She Wears Steel-Toed Boots:
TRACY DELEON, IDMC

INTERVIEW: Tracy DeLeon

President and Owner of International Decal Management Corporation

 

March 2018

Tracy DeLeon.jpg

Question: What is your current position/title? How long have you worked for the railroad? 

Answer: I am currently the President and Owner of International Decal Management

Corporation.  We are a supplier of  decals and distribute AEI tags and reflective to the Railroad industry.  I have worked in the Rail industry since 1989. 

Question:  Briefly describe your day-to-day activities. 

Answer: I manage sales, marketing, accounting, manufacturing, ordering and distribution.  (I

also take out the trash and vacuum the floors

Question: What led you to choose a career in railroading? 

Answer:   In 1989 I was a few years out of college working as a Paralegal for a nursing association.  I received a call from a head

hunter who asked if I would be interested in a position with a railcar leasing company.  The rest is history.   The company was small, but grew very large, so I had to wear many hats.   Before electronic readers—yes, I’m that old--a person (a man) would stand and write down the railcar number, then it would be typed into a teletype machine. [When it came] across our teletype machine, I would retype in the information for billing and tax purposes.   I also handled the Lessee contracts and movement of railcars between Lessees and to/from the repair shop.

QuestionWhat do you love most about your job? What are you most proud of? 

Answer: I love my customers and the people that I work with in the industry.  You make lifelong friends working in rail. I also

love that the job is different very day; rail is very fast-paced and challenging.

Question: What personal characteristics and/or people have contributed most to your success and how? 

Answer: Many people have mentored me along the way - just by keeping me sane and giving me good advice when I was ready

to be done with it all.   In my 25 plus years I have encountered very few negative people - and it’s always nice to come to work with all of that positivity.

QuestionWith national attention so focused on the treatment of women in the workplace, have you faced challenges and

obstacles as a woman working in a predominantly male industry? If so, how did you respond to them? 

Answer: Of course there are challenges being a woman in this industry, more so back in the eighties.   I can honestly say that I

have not felt that men held me back.  There were, of course, the few that thought you were there to bring them coffee or take notes but I’ve been fortunate that I have usually felt my opinion and my work mattered and was taken seriously.   When I was younger, I probably did not handle things the way I should have and ignored probably more than I should have but times were different then.   Men would not get away with some of the things that went out back in the late 80’s early 90’s.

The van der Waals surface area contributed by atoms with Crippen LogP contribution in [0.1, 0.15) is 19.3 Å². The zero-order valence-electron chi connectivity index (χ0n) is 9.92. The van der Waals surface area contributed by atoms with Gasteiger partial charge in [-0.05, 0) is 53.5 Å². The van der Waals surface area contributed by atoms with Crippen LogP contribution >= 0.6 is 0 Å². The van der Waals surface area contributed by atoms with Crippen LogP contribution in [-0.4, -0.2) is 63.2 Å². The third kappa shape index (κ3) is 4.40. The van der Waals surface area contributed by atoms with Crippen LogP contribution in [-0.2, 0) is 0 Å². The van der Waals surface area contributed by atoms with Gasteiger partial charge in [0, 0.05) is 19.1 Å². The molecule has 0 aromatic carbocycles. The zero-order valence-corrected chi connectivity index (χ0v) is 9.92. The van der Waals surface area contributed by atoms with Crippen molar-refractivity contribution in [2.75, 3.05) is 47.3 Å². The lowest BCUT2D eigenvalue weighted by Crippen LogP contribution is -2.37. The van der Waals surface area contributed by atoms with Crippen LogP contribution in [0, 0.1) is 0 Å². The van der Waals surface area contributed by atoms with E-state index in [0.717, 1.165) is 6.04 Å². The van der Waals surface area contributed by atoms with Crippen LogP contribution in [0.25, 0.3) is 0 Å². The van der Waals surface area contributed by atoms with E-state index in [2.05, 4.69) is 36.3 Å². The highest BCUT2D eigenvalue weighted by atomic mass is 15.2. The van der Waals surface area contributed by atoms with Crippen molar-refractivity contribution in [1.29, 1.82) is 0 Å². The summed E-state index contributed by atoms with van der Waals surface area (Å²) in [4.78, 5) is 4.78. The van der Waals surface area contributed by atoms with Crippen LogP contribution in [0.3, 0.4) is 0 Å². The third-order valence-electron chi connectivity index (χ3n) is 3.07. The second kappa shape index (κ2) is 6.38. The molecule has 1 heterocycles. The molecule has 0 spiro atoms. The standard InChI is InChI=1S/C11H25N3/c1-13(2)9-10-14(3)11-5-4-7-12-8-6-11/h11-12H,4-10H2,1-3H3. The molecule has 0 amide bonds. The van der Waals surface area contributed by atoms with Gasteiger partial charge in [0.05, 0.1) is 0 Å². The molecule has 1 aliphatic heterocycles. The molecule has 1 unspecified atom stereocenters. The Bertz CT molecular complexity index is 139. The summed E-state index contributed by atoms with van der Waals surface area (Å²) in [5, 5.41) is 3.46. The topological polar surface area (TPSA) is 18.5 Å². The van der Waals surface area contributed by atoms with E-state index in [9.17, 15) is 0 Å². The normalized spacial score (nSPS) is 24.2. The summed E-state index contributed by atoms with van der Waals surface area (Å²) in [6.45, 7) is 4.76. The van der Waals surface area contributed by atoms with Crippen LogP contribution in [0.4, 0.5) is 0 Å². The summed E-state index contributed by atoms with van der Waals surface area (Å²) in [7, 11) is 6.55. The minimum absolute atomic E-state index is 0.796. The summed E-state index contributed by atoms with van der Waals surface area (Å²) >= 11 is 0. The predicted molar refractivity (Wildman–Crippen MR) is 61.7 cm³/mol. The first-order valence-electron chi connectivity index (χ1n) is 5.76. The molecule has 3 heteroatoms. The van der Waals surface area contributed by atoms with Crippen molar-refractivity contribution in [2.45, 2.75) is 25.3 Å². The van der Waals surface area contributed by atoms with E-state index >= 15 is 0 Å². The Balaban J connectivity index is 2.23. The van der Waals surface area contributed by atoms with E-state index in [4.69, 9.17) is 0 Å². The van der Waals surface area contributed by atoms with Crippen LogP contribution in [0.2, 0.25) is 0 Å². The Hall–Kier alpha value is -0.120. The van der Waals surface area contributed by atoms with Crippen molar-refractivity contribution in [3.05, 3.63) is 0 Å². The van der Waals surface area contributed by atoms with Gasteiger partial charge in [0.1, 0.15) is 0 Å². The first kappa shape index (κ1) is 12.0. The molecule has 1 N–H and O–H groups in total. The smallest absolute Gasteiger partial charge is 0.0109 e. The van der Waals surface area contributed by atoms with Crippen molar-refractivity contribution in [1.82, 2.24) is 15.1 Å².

QuestionWomen have come a long way since the days of the telegrapher and the Harvey Girl. What are your hopes for

women in the future of railroading? Where do you see the greatest opportunities? 

Answer: I think the possibilities for women in rail are endless.  Women can do anything on the railroad - there is no reason why

not.  Women are engineers, designers, mechanics, welders etc.   As well, women have certainly advanced in the office as well.  A woman could easily run a railroad or multiple roads!

QuestionWhat advice would you give to a young woman considering a career in railroading? 

Answer: Advice - work hard.  You do sometimes have to work twice as hard for ½ the recognition but I think some men even

face that.  Jobs are more competitive now and you want to stand out.   Hard work sometimes goes unnoticed by who you think you want to notice it - but rest assured someone is watching and your value will be recognized.

QuestionPlease feel free to share any other stories or information you'd like us to know about your experience as a woman

in railroading. 

Answer: I have so many wonderful stories.  Rail for me has been a fabulous career.   I’ve met great people and I’ve learned so

much about the transportation industry, our government (I am on the RSI board and sit in on the Political Action Committee meetings).  Every job is going to have its challenges - I’ve been fortunate that those challenges have been few and far between in the rail industry and that there was always someone to help me through them.

Interview conducted via email in March 2018.